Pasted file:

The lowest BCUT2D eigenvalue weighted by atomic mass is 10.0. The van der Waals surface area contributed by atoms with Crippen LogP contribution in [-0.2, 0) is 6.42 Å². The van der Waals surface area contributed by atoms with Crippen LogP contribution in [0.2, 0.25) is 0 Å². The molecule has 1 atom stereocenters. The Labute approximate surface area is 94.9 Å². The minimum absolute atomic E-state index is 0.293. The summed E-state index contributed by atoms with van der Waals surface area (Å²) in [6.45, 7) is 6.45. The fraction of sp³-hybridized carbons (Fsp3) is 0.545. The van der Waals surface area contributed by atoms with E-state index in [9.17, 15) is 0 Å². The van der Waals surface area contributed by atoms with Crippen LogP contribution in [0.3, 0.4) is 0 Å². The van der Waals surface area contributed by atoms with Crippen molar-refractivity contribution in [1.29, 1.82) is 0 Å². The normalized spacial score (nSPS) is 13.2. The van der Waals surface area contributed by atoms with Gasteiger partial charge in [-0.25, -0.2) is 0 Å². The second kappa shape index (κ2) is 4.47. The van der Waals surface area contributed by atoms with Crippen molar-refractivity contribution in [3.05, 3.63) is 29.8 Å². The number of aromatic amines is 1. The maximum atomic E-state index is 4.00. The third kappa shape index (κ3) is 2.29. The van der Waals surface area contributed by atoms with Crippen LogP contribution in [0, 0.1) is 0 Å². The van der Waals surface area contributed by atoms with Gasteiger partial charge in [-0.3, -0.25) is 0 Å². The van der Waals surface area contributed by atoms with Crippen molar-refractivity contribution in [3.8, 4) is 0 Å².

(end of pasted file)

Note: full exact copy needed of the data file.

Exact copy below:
The lowest BCUT2D eigenvalue weighted by atomic mass is 10.0. The van der Waals surface area contributed by atoms with Crippen LogP contribution in [-0.2, 0) is 6.42 Å². The van der Waals surface area contributed by atoms with Crippen LogP contribution in [0.2, 0.25) is 0 Å². The molecule has 1 atom stereocenters. The Labute approximate surface area is 94.9 Å². The minimum absolute atomic E-state index is 0.293. The summed E-state index contributed by atoms with van der Waals surface area (Å²) in [6.45, 7) is 6.45. The fraction of sp³-hybridized carbons (Fsp3) is 0.545. The van der Waals surface area contributed by atoms with E-state index in [9.17, 15) is 0 Å². The van der Waals surface area contributed by atoms with Crippen LogP contribution in [0.3, 0.4) is 0 Å². The van der Waals surface area contributed by atoms with Crippen molar-refractivity contribution in [1.29, 1.82) is 0 Å². The normalized spacial score (nSPS) is 13.2. The van der Waals surface area contributed by atoms with Gasteiger partial charge in [-0.25, -0.2) is 0 Å². The second kappa shape index (κ2) is 4.47. The van der Waals surface area contributed by atoms with Crippen molar-refractivity contribution in [3.05, 3.63) is 29.8 Å². The number of aromatic amines is 1. The maximum atomic E-state index is 4.00. The third kappa shape index (κ3) is 2.29. The van der Waals surface area contributed by atoms with Crippen LogP contribution in [0, 0.1) is 0 Å². The van der Waals surface area contributed by atoms with Gasteiger partial charge in [-0.3, -0.25) is 0 Å². The van der Waals surface area contributed by atoms with Crippen molar-refractivity contribution in [3.8, 4) is 0 Å².